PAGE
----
Consumers and business executives are growing increasingly concerned about the potential of government intrusion into their protected data, according to LastPass CEO Joe Siegrist, who said the unease is warranted but many of the questions people have are based on misguided information.
Siegrist issued a public response this week to the concerns his firm received from users of its password management software. Both consumers and business executives, who fear their encrypted password vault could be easily decoded or bypassed by a hidden backdoor, expressed concerns. In an interview with CRN, Siegrist said he understands the growing distrust of technology firms following the U.S. National Security Agency surveillance program revelations, but he fears that the distrust can turn into cynicism.
"They're worried that there is some kind of collusion going on and a vast conspiracy that they think we're part of, and that is just not the case," Siegrist said. "We've seen these concerns shared through our support channels, and I've been trying to be up and open about it."
Siegrist published a post on the company blog addressing the customer concerns over the NSA surveillance program. LastPass has not introduced a backdoor into its software and would fight a request to do so, Siegrist said. LastPass also does not maintain the keys to decrypted data, making it impossible for the company to give them to authorities, he said. "We're in a better place because we don't have access to our customers' data," Siegrist told CRN. "Our services never see or touch the key in any way, shape or form, so we could never be asked to hand that key over."
Some of the latest leaks about weakened or broken encryption algorithms may be difficult for some people to understand, Siegrist said. The latest documents obtained by former NSA contractor Edward Snowden and published by The Guardian show the NSA has spent more than $250 million to decipher or bypass some Internet encryption technologies, including collaboration with technology companies and Internet service providers, to establish backdoor access to view traffic encrypted using some private encryption programs. Evidence also exists that Microsoft worked with the intelligence community on a Windows backdoor. Microsoft has said publicly that it complies with lawful demands but does not provide any government with blanket or direct access to SkyDrive, Outlook.com, Skype or any other Microsoft product. Security experts say properly implemented strong encryption still works. They say open source encryption programs may be the answer.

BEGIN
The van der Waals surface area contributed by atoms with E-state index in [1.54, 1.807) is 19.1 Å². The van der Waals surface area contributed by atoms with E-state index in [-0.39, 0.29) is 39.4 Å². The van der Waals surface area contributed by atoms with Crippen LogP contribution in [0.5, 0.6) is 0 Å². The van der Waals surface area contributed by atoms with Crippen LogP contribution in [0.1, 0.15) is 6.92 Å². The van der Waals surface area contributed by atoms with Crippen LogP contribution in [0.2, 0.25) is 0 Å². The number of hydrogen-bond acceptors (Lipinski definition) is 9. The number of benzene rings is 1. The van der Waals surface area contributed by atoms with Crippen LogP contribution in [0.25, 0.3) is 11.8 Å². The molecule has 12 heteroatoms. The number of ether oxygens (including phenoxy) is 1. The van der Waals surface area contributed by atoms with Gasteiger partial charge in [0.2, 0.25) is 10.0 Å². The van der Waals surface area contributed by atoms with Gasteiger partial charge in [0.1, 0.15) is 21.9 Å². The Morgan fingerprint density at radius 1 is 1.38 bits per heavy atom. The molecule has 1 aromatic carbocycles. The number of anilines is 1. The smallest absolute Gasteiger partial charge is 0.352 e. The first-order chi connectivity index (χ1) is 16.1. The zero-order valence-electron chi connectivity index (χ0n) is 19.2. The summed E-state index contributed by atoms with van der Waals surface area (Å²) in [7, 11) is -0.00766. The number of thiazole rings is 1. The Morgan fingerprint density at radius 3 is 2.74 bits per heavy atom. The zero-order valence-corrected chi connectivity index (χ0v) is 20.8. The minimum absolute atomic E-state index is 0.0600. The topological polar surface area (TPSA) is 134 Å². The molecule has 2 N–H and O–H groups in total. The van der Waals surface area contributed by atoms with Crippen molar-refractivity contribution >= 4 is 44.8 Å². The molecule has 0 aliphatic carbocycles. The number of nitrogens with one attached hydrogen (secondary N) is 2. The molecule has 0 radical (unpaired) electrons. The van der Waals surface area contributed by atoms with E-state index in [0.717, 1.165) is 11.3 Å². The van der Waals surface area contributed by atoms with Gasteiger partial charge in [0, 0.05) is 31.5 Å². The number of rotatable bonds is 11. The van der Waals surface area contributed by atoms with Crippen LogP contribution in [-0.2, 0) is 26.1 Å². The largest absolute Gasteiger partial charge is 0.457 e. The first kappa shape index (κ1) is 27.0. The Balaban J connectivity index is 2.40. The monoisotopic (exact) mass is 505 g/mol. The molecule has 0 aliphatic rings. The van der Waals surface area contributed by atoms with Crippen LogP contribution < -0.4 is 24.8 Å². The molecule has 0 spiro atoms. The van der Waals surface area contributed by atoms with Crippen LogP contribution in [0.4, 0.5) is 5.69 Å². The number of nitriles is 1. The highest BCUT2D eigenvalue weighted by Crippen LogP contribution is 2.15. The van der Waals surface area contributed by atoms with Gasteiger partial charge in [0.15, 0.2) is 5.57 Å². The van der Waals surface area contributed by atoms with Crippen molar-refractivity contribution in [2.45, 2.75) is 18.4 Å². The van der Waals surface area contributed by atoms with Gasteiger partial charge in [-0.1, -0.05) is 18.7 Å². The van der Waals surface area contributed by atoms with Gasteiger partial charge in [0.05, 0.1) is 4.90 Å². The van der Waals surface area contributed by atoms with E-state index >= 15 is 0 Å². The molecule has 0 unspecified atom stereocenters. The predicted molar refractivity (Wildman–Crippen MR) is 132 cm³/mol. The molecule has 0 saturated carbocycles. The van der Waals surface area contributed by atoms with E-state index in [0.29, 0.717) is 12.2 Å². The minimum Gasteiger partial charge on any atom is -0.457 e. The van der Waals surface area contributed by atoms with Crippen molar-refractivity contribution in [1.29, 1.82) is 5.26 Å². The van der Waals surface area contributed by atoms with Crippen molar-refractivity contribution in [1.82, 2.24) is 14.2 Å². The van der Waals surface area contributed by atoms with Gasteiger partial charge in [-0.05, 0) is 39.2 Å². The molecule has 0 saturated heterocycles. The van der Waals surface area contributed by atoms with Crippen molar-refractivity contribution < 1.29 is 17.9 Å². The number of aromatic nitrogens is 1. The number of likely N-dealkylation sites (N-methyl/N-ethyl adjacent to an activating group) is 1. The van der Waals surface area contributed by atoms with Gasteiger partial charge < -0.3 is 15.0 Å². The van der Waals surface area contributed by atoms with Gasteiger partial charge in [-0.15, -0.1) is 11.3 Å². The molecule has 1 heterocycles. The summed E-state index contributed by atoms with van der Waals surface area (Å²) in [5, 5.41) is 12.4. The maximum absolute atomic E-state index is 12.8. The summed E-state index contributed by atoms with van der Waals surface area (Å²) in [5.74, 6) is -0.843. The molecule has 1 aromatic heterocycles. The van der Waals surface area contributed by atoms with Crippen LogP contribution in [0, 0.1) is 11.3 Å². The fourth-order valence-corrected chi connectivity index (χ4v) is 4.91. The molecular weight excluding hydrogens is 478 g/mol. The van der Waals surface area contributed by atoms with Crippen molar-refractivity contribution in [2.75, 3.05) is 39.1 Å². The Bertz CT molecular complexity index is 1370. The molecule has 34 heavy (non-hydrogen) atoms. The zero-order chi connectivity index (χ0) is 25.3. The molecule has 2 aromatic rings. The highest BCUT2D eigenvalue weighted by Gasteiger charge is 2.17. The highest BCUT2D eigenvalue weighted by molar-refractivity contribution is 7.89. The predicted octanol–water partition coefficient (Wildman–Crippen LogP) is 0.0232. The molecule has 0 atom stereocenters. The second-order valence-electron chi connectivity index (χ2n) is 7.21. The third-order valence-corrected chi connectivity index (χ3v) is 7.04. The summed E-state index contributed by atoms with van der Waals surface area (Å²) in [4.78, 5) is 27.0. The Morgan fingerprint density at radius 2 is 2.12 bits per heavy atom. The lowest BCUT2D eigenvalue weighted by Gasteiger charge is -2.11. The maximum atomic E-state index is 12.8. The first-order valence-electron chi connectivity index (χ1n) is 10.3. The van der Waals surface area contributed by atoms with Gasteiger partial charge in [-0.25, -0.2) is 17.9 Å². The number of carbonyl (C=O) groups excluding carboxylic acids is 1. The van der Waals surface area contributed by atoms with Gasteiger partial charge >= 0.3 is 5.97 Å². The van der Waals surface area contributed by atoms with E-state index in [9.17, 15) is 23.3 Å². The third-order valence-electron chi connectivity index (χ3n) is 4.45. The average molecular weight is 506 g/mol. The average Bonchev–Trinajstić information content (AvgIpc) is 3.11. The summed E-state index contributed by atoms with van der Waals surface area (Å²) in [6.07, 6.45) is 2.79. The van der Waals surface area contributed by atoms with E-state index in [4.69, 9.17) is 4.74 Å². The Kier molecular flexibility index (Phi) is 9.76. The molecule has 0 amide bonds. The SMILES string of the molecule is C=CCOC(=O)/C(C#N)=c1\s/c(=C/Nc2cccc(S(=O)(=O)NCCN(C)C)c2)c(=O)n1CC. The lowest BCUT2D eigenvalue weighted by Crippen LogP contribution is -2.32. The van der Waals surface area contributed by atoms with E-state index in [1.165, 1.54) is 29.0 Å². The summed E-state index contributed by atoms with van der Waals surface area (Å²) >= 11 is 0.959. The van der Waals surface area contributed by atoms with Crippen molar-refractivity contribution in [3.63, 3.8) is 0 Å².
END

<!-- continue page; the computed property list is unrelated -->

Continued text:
"It gives me pause to think about why a business would be compelled to weaken their product and what was to be gained," Siegrist said. "I think you will see more businesses react because they want to set themselves up in a way where it isn't easy to hand over data you have sitting on your servers."
Siegrist said he commends the actions of two secure email providers that shut down their operations citing concern over government intrusion. Lavabit, which was reportedly used by NSA whistleblower Edward Snowden to leak the classified documents, ceased its operations. Silent Circle shut down the secure email component of its encrypted mobile communication platform. "The very nature of how email and those secure services work you couldn't guarantee that the provider never has access to it, so it is really based on trust," Siegrist said.
Security expert Michael Sutton, who serves as vice president of security research at cloud-based security vendor zScaler, said the leaked NSA documents have been valuable to shed light on a surveillance program that had limited oversight, but the details have resulted in a lot of speculation.
"I'm not surprised that the NSA is doing everything in their power to view and mine as much traffic as possible," Sutton said. "They've gone outside of their bounds and would have continued to do so if not called out by those leaked documents."
PUBLISHED SEPT. 13, 2013